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Tuesday, July 24, 2007

Fight clubs, slave tunnels, and gambling dens

The Lents urban renewal area? No, Portland as a whole 100 years ago -- "the most dangerous port in the world." See it all on cable.

Comments (5)

Bah...over-hyped nonsense. Looked forward to the show, but it came up w-a-y short.

Sorta sad thinking the ex wig store on SE 20th, near my house (now an "antique store), was once a bustling Italian food market (with an alledged illegal booze-factory in the basement).

Since many Old Town legends are said to be overblown, I'm not surprised (but I am sad) to hear that the show was a bit of a dud.

But don't despair, Frank. 100 years from now they'll tell stories about us today -- bootleg foie gras and furs, people with hidden plastic grocery bags lining their Whole Foods cloth bags, and gas stations that will still sneak you a gallon or two of fuel not made from vegetable oil.

Portland's legacy of 100 years ago was all about the unholy alliance of politicians and businesspeople, often one in the same, engaging in power broking schemes to enlarge influence, empires, and fortunes. Portland's legacy of the present time looking back from 100 years in the future will be, um, wait a minute here....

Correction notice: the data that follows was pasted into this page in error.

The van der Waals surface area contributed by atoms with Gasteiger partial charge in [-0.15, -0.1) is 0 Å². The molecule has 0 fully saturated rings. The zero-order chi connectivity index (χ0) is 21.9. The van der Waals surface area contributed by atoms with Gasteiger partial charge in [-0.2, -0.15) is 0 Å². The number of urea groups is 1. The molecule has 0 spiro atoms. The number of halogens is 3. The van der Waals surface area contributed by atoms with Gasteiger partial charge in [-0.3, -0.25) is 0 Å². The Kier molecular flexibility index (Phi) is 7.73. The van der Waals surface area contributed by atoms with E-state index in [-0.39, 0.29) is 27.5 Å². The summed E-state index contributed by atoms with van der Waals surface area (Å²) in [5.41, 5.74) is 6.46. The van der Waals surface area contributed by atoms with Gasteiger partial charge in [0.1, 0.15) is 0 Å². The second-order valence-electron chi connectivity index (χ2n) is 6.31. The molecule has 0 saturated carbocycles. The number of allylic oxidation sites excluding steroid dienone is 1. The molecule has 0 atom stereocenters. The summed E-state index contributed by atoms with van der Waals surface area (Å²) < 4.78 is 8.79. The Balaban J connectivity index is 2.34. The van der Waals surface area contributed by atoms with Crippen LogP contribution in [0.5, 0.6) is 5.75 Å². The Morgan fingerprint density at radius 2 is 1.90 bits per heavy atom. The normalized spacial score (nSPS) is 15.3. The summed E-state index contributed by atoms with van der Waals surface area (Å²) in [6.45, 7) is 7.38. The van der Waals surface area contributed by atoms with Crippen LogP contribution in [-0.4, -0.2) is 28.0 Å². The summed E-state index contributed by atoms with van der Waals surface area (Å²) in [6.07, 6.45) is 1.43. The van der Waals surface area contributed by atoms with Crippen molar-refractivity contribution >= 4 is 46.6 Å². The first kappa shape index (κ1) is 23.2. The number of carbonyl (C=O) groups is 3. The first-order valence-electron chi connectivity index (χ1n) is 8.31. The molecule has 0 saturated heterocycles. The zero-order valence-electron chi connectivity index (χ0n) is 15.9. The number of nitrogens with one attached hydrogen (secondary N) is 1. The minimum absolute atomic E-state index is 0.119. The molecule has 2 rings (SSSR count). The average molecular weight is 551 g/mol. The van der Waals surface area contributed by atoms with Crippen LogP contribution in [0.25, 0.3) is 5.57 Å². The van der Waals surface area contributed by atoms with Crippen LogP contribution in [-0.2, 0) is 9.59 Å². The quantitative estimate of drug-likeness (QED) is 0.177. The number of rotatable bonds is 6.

A regular customer, a Lithographer, once noted that there was a huge slaughterhouse smack dab on the Willamette downtown, on some ancient map he had been restoring, right next to where the whorehouses began.

All of the magnificent sleaze and corruption of early 20th century Portland is perhaps best captured in Harry King: A Professional Thief's Journey. He was a career criminal based in Portland for many decades, and told it all before committing suicide...crooked cops and their relationship with organized crime, pimping, murder, gambling, drugs, safecracking, etc.

It forms a large amount of source material for that fellow from the Tribune's book, Portland Confidential.

Widely available online.

I took the Portland undergound tour a few years ago. It was pretty good.

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